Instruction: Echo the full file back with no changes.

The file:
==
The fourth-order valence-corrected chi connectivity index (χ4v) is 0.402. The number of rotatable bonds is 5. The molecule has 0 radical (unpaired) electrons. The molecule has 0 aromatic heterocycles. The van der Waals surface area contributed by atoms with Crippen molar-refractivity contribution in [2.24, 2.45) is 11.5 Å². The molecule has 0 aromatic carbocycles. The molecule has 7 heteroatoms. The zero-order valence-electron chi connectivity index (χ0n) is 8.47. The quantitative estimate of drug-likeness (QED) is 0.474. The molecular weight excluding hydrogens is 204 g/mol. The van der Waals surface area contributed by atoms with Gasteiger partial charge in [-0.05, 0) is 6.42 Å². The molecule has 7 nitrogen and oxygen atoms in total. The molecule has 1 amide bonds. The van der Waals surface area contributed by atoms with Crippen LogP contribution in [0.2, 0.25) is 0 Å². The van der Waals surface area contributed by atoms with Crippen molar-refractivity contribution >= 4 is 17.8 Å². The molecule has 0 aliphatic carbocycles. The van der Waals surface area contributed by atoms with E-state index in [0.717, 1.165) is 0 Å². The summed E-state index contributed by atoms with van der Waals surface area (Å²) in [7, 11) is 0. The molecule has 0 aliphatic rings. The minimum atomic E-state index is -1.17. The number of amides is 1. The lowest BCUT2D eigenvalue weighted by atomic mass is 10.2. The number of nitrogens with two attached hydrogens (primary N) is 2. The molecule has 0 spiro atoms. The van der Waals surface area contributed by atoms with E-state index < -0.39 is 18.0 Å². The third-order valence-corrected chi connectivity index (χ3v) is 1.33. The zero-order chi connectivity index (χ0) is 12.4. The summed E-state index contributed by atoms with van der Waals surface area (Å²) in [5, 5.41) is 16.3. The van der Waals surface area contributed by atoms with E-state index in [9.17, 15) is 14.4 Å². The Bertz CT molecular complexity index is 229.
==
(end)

The fourth-order valence-corrected chi connectivity index (χ4v) is 0.402. The number of rotatable bonds is 5. The molecule has 0 radical (unpaired) electrons. The molecule has 0 aromatic heterocycles. The van der Waals surface area contributed by atoms with Crippen molar-refractivity contribution in [2.24, 2.45) is 11.5 Å². The molecule has 0 aromatic carbocycles. The molecule has 7 heteroatoms. The zero-order valence-electron chi connectivity index (χ0n) is 8.47. The quantitative estimate of drug-likeness (QED) is 0.474. The molecular weight excluding hydrogens is 204 g/mol. The van der Waals surface area contributed by atoms with Gasteiger partial charge in [-0.05, 0) is 6.42 Å². The molecule has 7 nitrogen and oxygen atoms in total. The molecule has 1 amide bonds. The van der Waals surface area contributed by atoms with Crippen LogP contribution in [0.2, 0.25) is 0 Å². The van der Waals surface area contributed by atoms with Crippen molar-refractivity contribution >= 4 is 17.8 Å². The molecule has 0 aliphatic carbocycles. The van der Waals surface area contributed by atoms with E-state index in [0.717, 1.165) is 0 Å². The summed E-state index contributed by atoms with van der Waals surface area (Å²) in [7, 11) is 0. The molecule has 0 aliphatic rings. The minimum atomic E-state index is -1.17. The number of amides is 1. The lowest BCUT2D eigenvalue weighted by atomic mass is 10.2. The number of nitrogens with two attached hydrogens (primary N) is 2. The molecule has 0 spiro atoms. The van der Waals surface area contributed by atoms with E-state index < -0.39 is 18.0 Å². The third-order valence-corrected chi connectivity index (χ3v) is 1.33. The zero-order chi connectivity index (χ0) is 12.4. The summed E-state index contributed by atoms with van der Waals surface area (Å²) in [5, 5.41) is 16.3. The van der Waals surface area contributed by atoms with E-state index in [9.17, 15) is 14.4 Å². The Bertz CT molecular complexity index is 229.